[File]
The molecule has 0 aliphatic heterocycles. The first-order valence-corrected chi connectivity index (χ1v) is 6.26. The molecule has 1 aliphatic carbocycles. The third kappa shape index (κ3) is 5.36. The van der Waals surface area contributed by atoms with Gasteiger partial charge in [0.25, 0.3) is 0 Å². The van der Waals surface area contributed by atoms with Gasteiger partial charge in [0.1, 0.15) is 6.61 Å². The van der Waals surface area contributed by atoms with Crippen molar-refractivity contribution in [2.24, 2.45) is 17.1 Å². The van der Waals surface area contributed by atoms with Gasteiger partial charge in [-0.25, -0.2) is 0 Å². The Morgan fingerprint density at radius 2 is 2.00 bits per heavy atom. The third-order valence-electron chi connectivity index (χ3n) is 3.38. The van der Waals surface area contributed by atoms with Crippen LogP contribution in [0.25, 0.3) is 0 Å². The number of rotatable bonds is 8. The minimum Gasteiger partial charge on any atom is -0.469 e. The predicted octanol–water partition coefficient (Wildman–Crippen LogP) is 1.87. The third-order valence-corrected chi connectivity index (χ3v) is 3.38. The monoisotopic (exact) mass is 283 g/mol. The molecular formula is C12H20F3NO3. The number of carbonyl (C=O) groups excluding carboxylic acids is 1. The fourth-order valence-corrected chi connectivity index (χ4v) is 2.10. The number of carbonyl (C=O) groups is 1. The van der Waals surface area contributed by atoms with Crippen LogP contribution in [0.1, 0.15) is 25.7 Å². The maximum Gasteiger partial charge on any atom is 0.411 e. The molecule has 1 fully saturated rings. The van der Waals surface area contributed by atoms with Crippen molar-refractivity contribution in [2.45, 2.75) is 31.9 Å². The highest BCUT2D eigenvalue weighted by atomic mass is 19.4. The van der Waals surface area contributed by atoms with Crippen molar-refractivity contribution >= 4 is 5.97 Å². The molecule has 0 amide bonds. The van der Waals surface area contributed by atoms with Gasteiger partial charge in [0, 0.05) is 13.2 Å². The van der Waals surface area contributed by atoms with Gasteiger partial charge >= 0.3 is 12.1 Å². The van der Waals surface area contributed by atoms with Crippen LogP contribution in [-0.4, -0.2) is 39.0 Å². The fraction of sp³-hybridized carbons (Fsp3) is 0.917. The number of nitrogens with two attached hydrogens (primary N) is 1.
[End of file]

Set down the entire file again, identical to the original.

The molecule has 0 aliphatic heterocycles. The first-order valence-corrected chi connectivity index (χ1v) is 6.26. The molecule has 1 aliphatic carbocycles. The third kappa shape index (κ3) is 5.36. The van der Waals surface area contributed by atoms with Gasteiger partial charge in [0.25, 0.3) is 0 Å². The van der Waals surface area contributed by atoms with Gasteiger partial charge in [0.1, 0.15) is 6.61 Å². The van der Waals surface area contributed by atoms with Crippen molar-refractivity contribution in [2.24, 2.45) is 17.1 Å². The van der Waals surface area contributed by atoms with Gasteiger partial charge in [-0.25, -0.2) is 0 Å². The Morgan fingerprint density at radius 2 is 2.00 bits per heavy atom. The third-order valence-electron chi connectivity index (χ3n) is 3.38. The van der Waals surface area contributed by atoms with Crippen LogP contribution in [0.25, 0.3) is 0 Å². The number of rotatable bonds is 8. The minimum Gasteiger partial charge on any atom is -0.469 e. The predicted octanol–water partition coefficient (Wildman–Crippen LogP) is 1.87. The third-order valence-corrected chi connectivity index (χ3v) is 3.38. The monoisotopic (exact) mass is 283 g/mol. The molecular formula is C12H20F3NO3. The number of carbonyl (C=O) groups excluding carboxylic acids is 1. The fourth-order valence-corrected chi connectivity index (χ4v) is 2.10. The number of carbonyl (C=O) groups is 1. The van der Waals surface area contributed by atoms with Crippen LogP contribution in [0.1, 0.15) is 25.7 Å². The maximum Gasteiger partial charge on any atom is 0.411 e. The molecule has 1 fully saturated rings. The van der Waals surface area contributed by atoms with Crippen molar-refractivity contribution in [2.45, 2.75) is 31.9 Å². The highest BCUT2D eigenvalue weighted by atomic mass is 19.4. The van der Waals surface area contributed by atoms with Crippen molar-refractivity contribution >= 4 is 5.97 Å². The molecule has 0 amide bonds. The van der Waals surface area contributed by atoms with Gasteiger partial charge in [0, 0.05) is 13.2 Å². The van der Waals surface area contributed by atoms with Gasteiger partial charge >= 0.3 is 12.1 Å². The van der Waals surface area contributed by atoms with Crippen LogP contribution in [-0.4, -0.2) is 39.0 Å². The fraction of sp³-hybridized carbons (Fsp3) is 0.917. The number of nitrogens with two attached hydrogens (primary N) is 1.